by Lauren Andrews | Staff Writer
Linda Midgett’s documentary “Same God” reveals to the world a moment of courage and bravery that impacted Dr. Larycia Hawkins’ life in a way she never imagined. A political science professor at the evangelical university Wheaton College, Hawkins had never doubted her faith in God or Christianity. To put it plainly, and in her own words, Hawkins had “followed Jesus’ path since before she even knew who Jesus was.” This being considered, one can only imagine the frustration and offense she felt when questioned by Wheaton’s President regarding her faith in Christianity after making a Facebook post in support and defense of Muslims. This was only one of the many reactions which Hawkins had to face after her Facebook post went viral, a post she saw absolutely no harm in making, a post she couldn’t fathom a single negative response to. After making a seemingly harmless Facebook post on December 10, 2015, her life changed forever.
After continued hatred and bigotry aimed towards Islam and Muslims, Hawkins decided to take some form of action. She decided she would act in embodied solidarity, using her body as a platform for her expression of consolation and support of Muslims in America. She shared this decision in her viral Facebook post, but she also shared her controversial belief that Muslims and Christians all believe in and worship the same god. This is the statement that caught the attention of thousands of Facebook users, people she did not know and some she never hoped to know. The result of this viral post went two different ways: encouragement and praise or hatred and disbelief.
Hawkins decided to ignore those who doubted her efforts, as they continued spewing Islam hate, and arrived sporting a hijab at work following this post. Within a matter of days following this post, Wheaton’s Provost suspended Hawkins, placing her on academic leave. Protests from students ensued, sadly continuing much longer than anticipated, over the tenured professor’s unheard of “academic leave.” Hawkins was also a tenured professor, and with this being considered, meant the college had to find a way to eliminate her tenure. For many, Hawkins’ “academic leave” may be viewed as a way to buy the college more time to find this reason.
Throughout the process of Hawkins’ leave and presumed termination at Wheaton, Hawkins repeatedly affirmed her belief in Wheaton’s Statement of Faith, a statement the professors sign annually which ensures their belief in God remains strong and confirms they are devout Christians as well as educators. Following this controversy, Hawkins was questioned about her Statement of Faith and if she was stepping out of line by making this statement, and in essence her entire faith in Christianity was questioned by her place of work due to what she saw as a simple act of solidarity for a group of innocent people being prosecuted and generalized. It’s important to mention that this was not Hawkins’s first time being questioned in this way by Wheaton, but rather her second time.
This struck a chord with Hawkins and understandably offended her. She claimed in a press meeting that “[Wheaton] did not give me Jesus, and they cannot take Jesus away from me.” This statement spoke for itself, and Hawkins ultimately decided that she would resign from Hawkins to end the controversy. Hawkins now works at the University of Virginia, continuing her support of Muslims and discussing issues such as these to continue the normalization of such topics.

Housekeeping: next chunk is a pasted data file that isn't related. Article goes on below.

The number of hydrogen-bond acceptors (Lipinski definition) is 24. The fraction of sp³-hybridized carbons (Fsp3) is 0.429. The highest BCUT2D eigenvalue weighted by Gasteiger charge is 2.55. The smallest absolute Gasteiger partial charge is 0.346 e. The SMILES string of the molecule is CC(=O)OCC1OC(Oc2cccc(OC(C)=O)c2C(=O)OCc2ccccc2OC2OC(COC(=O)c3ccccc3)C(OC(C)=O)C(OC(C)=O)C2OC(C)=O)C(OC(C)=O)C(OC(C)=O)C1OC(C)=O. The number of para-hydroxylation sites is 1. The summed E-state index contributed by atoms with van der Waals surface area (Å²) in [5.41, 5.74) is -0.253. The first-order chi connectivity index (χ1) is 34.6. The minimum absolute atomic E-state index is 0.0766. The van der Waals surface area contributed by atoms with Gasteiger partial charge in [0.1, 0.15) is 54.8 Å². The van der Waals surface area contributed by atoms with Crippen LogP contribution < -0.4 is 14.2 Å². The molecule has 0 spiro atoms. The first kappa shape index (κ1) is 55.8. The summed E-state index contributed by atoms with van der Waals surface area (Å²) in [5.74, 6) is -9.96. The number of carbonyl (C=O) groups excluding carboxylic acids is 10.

When reviewing the case of Larycia Hawkins, it becomes clear that theology and religion aren’t the only issues present. Rather, sexism, race and politics are all also factors that led to the termination of Hawkins. Another white male professor at Wheaton college spoke out in a way similar to Hawkins, but he faced no true repercussions, at least not in the sense that he was subjected to the same circumstances that surrounded Hawkins. Throughout the film, it is also evident that white male professors felt more secure voicing their opinions on what happened with Hawkins, showing a sense of immunity to the type of treatment Hawkins received. The political climate at the time of this controversy was also very conservative, with Donald Trump and his Muslim Ban and anti-Muslim preaching affecting the public as well. The situation was much more complex than a simple hijab and statement, but rather a mix of many social factors contributing to her termination.
Whether the audience decides to consider the outcome of Hawkins’ controversy a “win” or a “loss” is solely their responsibility. For Hawkins, she lost a lot: a job, friends, possibly (in some cases) her reputation and maybe even respect. However, Hawkins stated in the film that some things required sacrifice, especially things that prompt change. This being considered, Hawkins most likely views her sacrifice and controversy as a win, a situation that spread an ideology that may help promote peace and understanding between Christians and Muslims, and an occurrence which helped the issue gain attention and consideration. It appears that to Hawkins, the sacrifice was worth it, and what she gained from this experience may amount to much more than the losses.